It’s the time of year when teaching is so hard. Endless days of inside recess, testing season looming and no break in sight. Student behavior is getting intense and patience is wearing thin. I’m going to say it again: Teaching is SO hard.
We all have horror stories. Things that happened at school that made you go home and polish your resume. Being told to “shut up”. Watching a kid from your classroom window walk to his car and cut your class. The one hundredth time you told a student “we don’t call classmates gay”. Hearing about how one of your students won’t be back because they are going into foster care. Losing a student to cancer. Losing a student to suicide. Seeing a low achieving student punch a kid in the face just weeks before graduation. Explaining why it’s not funny to draw a swastika with permanent marker on your hand. This.is.all.real.life.
As overwhelming as all of this is, teaching is truly one of the most rewarding professions out there. I’m not just saying the usual teacher fluff, I really believe it is one of the most impactful ways to interact with your community, culture and future generations. We interact with hundreds (thousands!) of young people and help guide their future selves. We model what it looks like to be a caring and responsible adult. We matter.
As a young teacher, I was completely overwhelmed with a sense of responsibility. I obsessively wanted to be my best, act my best, teach my best and give every student the best interaction every single time. Of course, this is impossible. I’ve eventually learned to be the best version of me at school while still keeping my personal life and personal needs in focus too. It didn’t happen overnight!
Even after teaching ten years I still have moments of complete doubt. The pressure I put on myself along with the pressure society puts on my profession can bring me to a screeching halt. My supply closet has come to be a place I can hide from my responsibilities and refocus before I have to step back on the stage that is my classroom during my most challenging days. I’ve sat and eaten lunch in the dark, done yoga, taken personal phone calls and cried while eating chocolate cake. I’ve even had a full blown panic attack in there when I was struggling with a newly developed anxiety disorder.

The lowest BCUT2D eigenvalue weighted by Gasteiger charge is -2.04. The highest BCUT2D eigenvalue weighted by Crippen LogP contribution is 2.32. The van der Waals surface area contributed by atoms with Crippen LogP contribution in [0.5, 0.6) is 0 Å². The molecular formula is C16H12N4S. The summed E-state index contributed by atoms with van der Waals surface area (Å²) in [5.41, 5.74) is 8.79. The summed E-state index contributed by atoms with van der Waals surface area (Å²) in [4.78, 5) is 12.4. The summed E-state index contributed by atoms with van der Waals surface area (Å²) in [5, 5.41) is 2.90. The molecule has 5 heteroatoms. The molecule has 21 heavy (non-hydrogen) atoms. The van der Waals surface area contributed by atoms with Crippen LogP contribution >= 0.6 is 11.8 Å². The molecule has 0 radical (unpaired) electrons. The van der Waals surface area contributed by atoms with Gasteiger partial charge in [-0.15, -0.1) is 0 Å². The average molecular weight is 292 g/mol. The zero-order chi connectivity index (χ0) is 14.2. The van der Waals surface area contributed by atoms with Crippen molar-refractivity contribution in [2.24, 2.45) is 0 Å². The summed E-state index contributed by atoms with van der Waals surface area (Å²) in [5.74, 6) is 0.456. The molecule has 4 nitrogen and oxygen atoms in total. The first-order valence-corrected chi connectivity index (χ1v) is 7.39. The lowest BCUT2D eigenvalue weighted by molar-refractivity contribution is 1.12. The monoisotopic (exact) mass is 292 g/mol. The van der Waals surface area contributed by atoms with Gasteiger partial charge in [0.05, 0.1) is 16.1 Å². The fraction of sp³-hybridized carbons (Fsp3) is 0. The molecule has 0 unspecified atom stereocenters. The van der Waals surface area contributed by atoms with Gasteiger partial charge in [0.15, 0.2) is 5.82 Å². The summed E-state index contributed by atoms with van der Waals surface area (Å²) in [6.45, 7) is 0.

This is one of the times of year I find it important to focus on why I continue to choose education as my profession. Teaching is extensive and nuanced, and I have to remind myself is okay to feel confused and exhausted! Here are four things I try to remember when I’m feeling burned out:
- YOU CAN START OVER EVERYDAY
- YOU HAVE A BUILT IN SUPPORT SYSTEM
- IT’S ALMOST NEVER PERSONAL
- YOU REALLY DO MATTER.
YOU CAN START OVER EVERY DAY. Teaching is cyclical and seasonal. Something you struggle with one semester or even in one class does not have to be your curse. You can choose to change and adapt your routines and expectations to continuously improve your classroom environment. Every day you can adjust how you do something, treat someone or react to a situation. Sit down and reflect on the most frustrating part of your day or week and think about how you can adjust to make it better. You have the power to build your own little culture, so enjoy forming the small part of your world you actually have some control over.
YOU HAVE A BUILT IN SUPPORT SYSTEM. Find your teacher friends and build a positive support system at your school. Vent when you need to, but make sure you surround yourself with positive people who love what they do or at least find humor in the insane chaos that is #teacherlife. Teacher friends are legit, they are the people who care about the same students you do, participate in the same school culture and understand your work life more than anyone else.
IT’S ALMOST NEVER PERSONAL. Teachers take a lot of the brunt of our students’ frustrations and personal battles. I have witnessed so many emotional outbursts, fits of anger, refusal to do anything in class and it almost always goes back to a problem at home or a social situation. Once I get a kid one-on, they almost always tell me they were upset about a bigger issue outside of the classroom. Even if they don’t always show it, a teacher is often one of the most stable and caring adults in a kids life. Be the kind and supportive adult they need even if they are acting out towards you.
YOU REALLY DO MATTER. I know it sounds cheesy, but teachers really do change lives. We shape young peoples beliefs, skills and self-perception. Our actions guide their future and you’d be hard pressed to find a person that doesn’t have a teacher that helped make them who they are as an adult. Even on your worst day, with your worst class, during your hardest year (which isn’t always year one!) you have a positive impact on your students.
Teaching is the most rewarding, complex and self-defining experience. You constantly look inward while watching your affect on large groups of young people. It is okay to be overwhelmed. It is okay to cry it out, run it out, binge it out or blog it out. Give yourself some grace and find healthy ways to deal with the stress teachers layer on each day.
Remember why you started in the first place and find your safe haven to ride out the tough days.
What do you remind yourself when you’re feeling burned out?